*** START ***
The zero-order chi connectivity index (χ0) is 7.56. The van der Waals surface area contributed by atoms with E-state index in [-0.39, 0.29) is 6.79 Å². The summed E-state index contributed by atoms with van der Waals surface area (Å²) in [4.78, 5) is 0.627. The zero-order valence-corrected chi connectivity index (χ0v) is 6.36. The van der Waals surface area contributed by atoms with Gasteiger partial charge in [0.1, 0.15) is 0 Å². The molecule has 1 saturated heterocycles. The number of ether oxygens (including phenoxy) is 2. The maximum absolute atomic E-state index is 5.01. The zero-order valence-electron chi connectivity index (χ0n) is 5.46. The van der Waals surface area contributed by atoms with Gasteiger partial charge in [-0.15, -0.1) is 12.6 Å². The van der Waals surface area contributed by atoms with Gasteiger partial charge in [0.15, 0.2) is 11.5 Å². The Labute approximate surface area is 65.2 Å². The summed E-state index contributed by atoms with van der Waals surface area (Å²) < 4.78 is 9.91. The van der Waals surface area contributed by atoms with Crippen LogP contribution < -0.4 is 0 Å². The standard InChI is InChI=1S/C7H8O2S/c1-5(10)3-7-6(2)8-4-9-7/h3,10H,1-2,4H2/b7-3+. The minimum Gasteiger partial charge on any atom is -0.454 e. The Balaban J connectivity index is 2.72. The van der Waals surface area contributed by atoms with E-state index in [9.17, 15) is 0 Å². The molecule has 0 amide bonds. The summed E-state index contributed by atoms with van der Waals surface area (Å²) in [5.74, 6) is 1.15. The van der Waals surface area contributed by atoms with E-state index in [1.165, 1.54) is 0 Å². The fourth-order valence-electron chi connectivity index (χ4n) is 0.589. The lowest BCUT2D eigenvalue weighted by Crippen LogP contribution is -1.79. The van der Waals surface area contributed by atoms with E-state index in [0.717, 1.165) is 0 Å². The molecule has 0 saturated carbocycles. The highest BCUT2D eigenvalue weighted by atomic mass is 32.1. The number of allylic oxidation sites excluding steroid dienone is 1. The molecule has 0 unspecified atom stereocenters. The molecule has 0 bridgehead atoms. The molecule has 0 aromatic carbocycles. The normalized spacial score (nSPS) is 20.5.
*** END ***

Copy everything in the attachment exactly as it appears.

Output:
The zero-order chi connectivity index (χ0) is 7.56. The van der Waals surface area contributed by atoms with E-state index in [-0.39, 0.29) is 6.79 Å². The summed E-state index contributed by atoms with van der Waals surface area (Å²) in [4.78, 5) is 0.627. The zero-order valence-corrected chi connectivity index (χ0v) is 6.36. The van der Waals surface area contributed by atoms with Gasteiger partial charge in [0.1, 0.15) is 0 Å². The molecule has 1 saturated heterocycles. The number of ether oxygens (including phenoxy) is 2. The maximum absolute atomic E-state index is 5.01. The zero-order valence-electron chi connectivity index (χ0n) is 5.46. The van der Waals surface area contributed by atoms with Gasteiger partial charge in [-0.15, -0.1) is 12.6 Å². The van der Waals surface area contributed by atoms with Gasteiger partial charge in [0.15, 0.2) is 11.5 Å². The Labute approximate surface area is 65.2 Å². The summed E-state index contributed by atoms with van der Waals surface area (Å²) < 4.78 is 9.91. The van der Waals surface area contributed by atoms with Crippen LogP contribution < -0.4 is 0 Å². The standard InChI is InChI=1S/C7H8O2S/c1-5(10)3-7-6(2)8-4-9-7/h3,10H,1-2,4H2/b7-3+. The minimum Gasteiger partial charge on any atom is -0.454 e. The Balaban J connectivity index is 2.72. The van der Waals surface area contributed by atoms with E-state index in [9.17, 15) is 0 Å². The molecule has 0 amide bonds. The summed E-state index contributed by atoms with van der Waals surface area (Å²) in [5.74, 6) is 1.15. The van der Waals surface area contributed by atoms with E-state index in [1.165, 1.54) is 0 Å². The fourth-order valence-electron chi connectivity index (χ4n) is 0.589. The lowest BCUT2D eigenvalue weighted by Crippen LogP contribution is -1.79. The van der Waals surface area contributed by atoms with E-state index in [0.717, 1.165) is 0 Å². The molecule has 0 saturated carbocycles. The highest BCUT2D eigenvalue weighted by atomic mass is 32.1. The number of allylic oxidation sites excluding steroid dienone is 1. The molecule has 0 unspecified atom stereocenters. The molecule has 0 bridgehead atoms. The molecule has 0 aromatic carbocycles. The normalized spacial score (nSPS) is 20.5.